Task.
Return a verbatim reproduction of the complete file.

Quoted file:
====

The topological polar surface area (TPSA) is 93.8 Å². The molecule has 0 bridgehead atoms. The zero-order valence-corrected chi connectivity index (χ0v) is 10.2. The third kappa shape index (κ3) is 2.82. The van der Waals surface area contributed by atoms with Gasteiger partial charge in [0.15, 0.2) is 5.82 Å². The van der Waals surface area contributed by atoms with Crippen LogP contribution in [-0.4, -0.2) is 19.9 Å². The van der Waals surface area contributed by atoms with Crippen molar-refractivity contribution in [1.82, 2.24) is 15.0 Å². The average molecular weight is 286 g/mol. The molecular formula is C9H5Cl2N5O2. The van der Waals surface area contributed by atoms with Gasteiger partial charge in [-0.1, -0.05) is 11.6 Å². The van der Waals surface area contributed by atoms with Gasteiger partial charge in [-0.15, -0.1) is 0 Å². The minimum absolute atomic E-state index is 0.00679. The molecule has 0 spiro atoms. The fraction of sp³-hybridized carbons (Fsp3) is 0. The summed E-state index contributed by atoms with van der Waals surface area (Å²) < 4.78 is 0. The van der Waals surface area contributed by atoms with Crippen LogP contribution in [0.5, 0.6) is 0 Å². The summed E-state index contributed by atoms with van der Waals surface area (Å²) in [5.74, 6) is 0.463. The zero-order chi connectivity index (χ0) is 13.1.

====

The topological polar surface area (TPSA) is 93.8 Å². The molecule has 0 bridgehead atoms. The zero-order valence-corrected chi connectivity index (χ0v) is 10.2. The third kappa shape index (κ3) is 2.82. The van der Waals surface area contributed by atoms with Gasteiger partial charge in [0.15, 0.2) is 5.82 Å². The van der Waals surface area contributed by atoms with Crippen LogP contribution in [-0.4, -0.2) is 19.9 Å². The van der Waals surface area contributed by atoms with Crippen molar-refractivity contribution in [1.82, 2.24) is 15.0 Å². The average molecular weight is 286 g/mol. The molecular formula is C9H5Cl2N5O2. The van der Waals surface area contributed by atoms with Gasteiger partial charge in [-0.1, -0.05) is 11.6 Å². The van der Waals surface area contributed by atoms with Gasteiger partial charge in [-0.15, -0.1) is 0 Å². The minimum absolute atomic E-state index is 0.00679. The molecule has 0 spiro atoms. The fraction of sp³-hybridized carbons (Fsp3) is 0. The summed E-state index contributed by atoms with van der Waals surface area (Å²) < 4.78 is 0. The van der Waals surface area contributed by atoms with Crippen LogP contribution in [0.5, 0.6) is 0 Å². The summed E-state index contributed by atoms with van der Waals surface area (Å²) in [5.74, 6) is 0.463. The zero-order chi connectivity index (χ0) is 13.1.